November 16, 2006

Hospital gardens help patients heal

  • Well-planned spaces aid strength, mobility and mental skills
    ESA Adolfson


    In the 20th century, medical advances in treatment, surgery and medicines brought cures where before there had only been care.

    Patients were recast from self-healing humans to diseased entities that sought the assistance of scientifically trained nurses and doctors in order to recover. In acute-care hospitals the design emphasis shifted toward accommodating the new technologies and to efficiencies like saving steps for physicians and nurses. Design emphasis moved away from attending to the patients’ environment.

    There is currently resurgence in the introduction of therapeutic landscapes, evidenced by the creation of therapeutic gardens in many cities, and in public as well as private facilities. Hospital grounds, once considered only landscaped setbacks, are now being utilized to improve patient outcomes, increase positive patient satisfaction surveys and retain staff.

    The Joint Commission on Accreditation of Healthcare Organizations has now included access to nature as part of their evaluation. Outdoor space can enhance wayfinding within the building, and several hospital systems use their gardens as a marketing tool.

    Photo courtesy of Legacy Health System
    Healing gardens offer patients a range of therapeutic benefits, including a sense of escape. The garden at the Legacy Good Samaritan Hospital in Portland won the American Horticultural Therapy Association’s first design award in 1998.

    7 characteristics

    Physical rehabilitation activities can occur in the garden setting whenever the climate permits patients to be outdoors. Occupational therapists use watering and deadheading flower activities to meet their goals with patients.

    Speech pathologists use the garden for cognitive and communication treatments. Recreational therapists find many uses for the gardens including music and other social programming, walking, birdwatching and learning adaptive gardening strategies.

    The horticultural therapist uses the garden to help patients increase strength and endurance, mobility, focus and memory. The garden can also encourage use of adaptive strategies and development of new leisure interests.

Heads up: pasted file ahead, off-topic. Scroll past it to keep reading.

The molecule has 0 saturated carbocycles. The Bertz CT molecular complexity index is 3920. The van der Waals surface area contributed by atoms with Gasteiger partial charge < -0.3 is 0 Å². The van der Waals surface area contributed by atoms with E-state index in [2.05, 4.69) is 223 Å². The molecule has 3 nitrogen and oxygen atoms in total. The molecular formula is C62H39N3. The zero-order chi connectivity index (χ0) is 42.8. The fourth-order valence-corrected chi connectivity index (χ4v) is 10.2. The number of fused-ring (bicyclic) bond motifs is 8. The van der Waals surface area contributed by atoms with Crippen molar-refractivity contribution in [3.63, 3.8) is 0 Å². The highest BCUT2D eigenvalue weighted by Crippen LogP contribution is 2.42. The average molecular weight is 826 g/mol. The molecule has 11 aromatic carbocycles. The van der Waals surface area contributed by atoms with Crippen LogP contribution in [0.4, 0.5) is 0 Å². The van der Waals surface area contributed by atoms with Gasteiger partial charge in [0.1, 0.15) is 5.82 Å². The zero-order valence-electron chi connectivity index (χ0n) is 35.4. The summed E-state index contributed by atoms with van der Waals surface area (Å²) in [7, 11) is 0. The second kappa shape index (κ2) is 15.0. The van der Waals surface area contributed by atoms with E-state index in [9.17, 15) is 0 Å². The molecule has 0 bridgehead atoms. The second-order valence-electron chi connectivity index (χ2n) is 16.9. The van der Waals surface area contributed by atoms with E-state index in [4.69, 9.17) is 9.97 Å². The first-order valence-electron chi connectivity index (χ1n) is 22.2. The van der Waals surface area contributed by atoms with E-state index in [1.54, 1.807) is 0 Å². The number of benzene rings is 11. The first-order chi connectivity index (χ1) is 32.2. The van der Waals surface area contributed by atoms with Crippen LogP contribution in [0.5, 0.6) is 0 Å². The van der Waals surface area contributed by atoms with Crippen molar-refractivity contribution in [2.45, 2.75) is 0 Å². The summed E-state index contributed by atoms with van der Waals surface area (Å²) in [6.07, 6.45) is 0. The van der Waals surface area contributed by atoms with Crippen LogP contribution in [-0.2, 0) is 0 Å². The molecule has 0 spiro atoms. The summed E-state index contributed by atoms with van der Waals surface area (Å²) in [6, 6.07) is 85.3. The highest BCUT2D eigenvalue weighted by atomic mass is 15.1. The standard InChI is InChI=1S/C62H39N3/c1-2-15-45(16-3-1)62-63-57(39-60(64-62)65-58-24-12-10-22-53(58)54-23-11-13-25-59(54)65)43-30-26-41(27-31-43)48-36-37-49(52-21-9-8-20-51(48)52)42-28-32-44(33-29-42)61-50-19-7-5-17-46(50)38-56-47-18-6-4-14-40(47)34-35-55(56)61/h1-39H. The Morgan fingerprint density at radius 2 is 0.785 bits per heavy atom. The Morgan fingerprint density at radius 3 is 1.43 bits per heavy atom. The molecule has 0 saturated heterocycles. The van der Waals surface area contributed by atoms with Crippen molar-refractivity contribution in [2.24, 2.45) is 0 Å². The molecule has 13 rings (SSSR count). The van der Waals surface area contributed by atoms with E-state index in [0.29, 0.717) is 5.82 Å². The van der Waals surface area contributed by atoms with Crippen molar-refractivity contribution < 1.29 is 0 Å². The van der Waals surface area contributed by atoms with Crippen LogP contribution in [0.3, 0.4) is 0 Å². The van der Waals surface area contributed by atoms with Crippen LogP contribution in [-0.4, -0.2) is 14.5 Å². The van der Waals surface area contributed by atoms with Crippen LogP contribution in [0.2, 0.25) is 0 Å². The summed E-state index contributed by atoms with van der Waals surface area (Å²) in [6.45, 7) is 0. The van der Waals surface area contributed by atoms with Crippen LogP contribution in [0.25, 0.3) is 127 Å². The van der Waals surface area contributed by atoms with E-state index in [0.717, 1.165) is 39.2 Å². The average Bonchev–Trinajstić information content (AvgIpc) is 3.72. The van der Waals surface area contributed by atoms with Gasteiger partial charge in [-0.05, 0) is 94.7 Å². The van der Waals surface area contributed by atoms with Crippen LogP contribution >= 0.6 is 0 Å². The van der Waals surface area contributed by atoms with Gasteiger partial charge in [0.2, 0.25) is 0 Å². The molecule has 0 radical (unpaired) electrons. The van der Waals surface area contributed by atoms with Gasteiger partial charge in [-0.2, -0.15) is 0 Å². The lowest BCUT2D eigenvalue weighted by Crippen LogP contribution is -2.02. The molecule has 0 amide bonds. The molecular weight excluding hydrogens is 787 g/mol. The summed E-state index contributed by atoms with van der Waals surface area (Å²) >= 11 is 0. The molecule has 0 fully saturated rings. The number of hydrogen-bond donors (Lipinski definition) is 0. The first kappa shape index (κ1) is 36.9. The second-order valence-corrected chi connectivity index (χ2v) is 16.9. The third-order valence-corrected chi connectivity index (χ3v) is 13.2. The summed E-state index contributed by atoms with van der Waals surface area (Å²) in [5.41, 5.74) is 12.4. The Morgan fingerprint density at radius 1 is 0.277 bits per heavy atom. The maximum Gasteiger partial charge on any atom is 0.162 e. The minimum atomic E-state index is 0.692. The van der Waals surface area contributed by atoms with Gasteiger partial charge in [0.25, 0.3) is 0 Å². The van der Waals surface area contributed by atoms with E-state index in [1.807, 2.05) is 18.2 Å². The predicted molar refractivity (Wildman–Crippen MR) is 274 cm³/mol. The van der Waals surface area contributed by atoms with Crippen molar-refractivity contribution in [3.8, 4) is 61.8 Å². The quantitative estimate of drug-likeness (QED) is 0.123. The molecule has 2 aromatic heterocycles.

In 1995 the American Horticultural Therapy Association developed the following “characteristics of therapeutic landscapes”:

    • Features are modified to improve accessibility. Alzheimer’s residents enjoy sitting to work with staff to deadhead annuals in containers and are able to work at raised beds. Children also are able to work effectively from wheelchairs into the various raised beds. The grade of the garden allows for challenge activities; spinal cord injury clients with greater upper extremity function are able to reach the top of the healing garden, while frail elders may propel their wheelchairs independently only near the entrance to the garden.

    • Edges of garden spaces and special zones of activities within the garden are intensified to direct the attention and energies of the user into the garden.

    • A profusion of plants and people/plant interactions is essential. Lush, rich botanical collections with great variety are absolutely critical to therapeutic applications both in horticultural therapy and to those who use the garden independently.

    • Therapeutic goals focus on mobility, motor skills, social interaction, cognitive ability and emotional status. Restorative goals promote general well-being, with focus on play, relaxation, socialization, education and creativity.

    • Benign and supportive conditions are identifiable. Plants are selected for, among other characteristics, their disease and pest resistance, thereby avoiding potentially hazardous chemicals.

    • In the hospital garden setting, it is important to design and program for the widest possible range of user abilities. Therapeutic gardens commonly stimulate the full range of senses — memory, hearing, touch, smell and sometimes taste — as necessary supplements to the visual experience.

    • Therapeutic gardens in the hospital setting should be simple, unified and easily comprehended places.

    Sense of escape

    Post-occupancy evaluations of hospital gardens have indicated the high value placed on access to the outdoors by staff, visitors and patients alike.

    Among the garden elements most valued are features that represent life and health, such as trees, plants and flowers; and elements that arouse the senses, such as fragrances, the sounds of birds and water, and the feel of sunlight or a gentle breeze.

    These elements represent a marked contrast to most hospital interiors, providing a sense of distance or escape, while allowing for reflection and restoration.

    Certain factors can limit the benefits of gardens. These include lack of information on a garden’s location and accessibility; insensitivity to specific patient mobility needs; intrusive sensory stimuli (such as noise and allergic pollens); lack of accommodation for competing user needs (including smoking areas and the desire for fresh air); and design elements that evoke mixed or ambiguous interpretations.

    This last is particularly significant in a medical setting, where the fragile emotional state of many users predisposes them to place negative meanings on many things except the most unambiguously positive stimuli. Gardens in medical settings need to be tailored to meet the particular needs of their specific patient populations. This is best done in conjunction with a design team of patients and relatives, staff and administrators.

    Mark Epstein is a landscape architect with ESA Adolfson in Seattle and co-chair of the ASLA Healthcare and Therapeutic Design Professional Practice Network.

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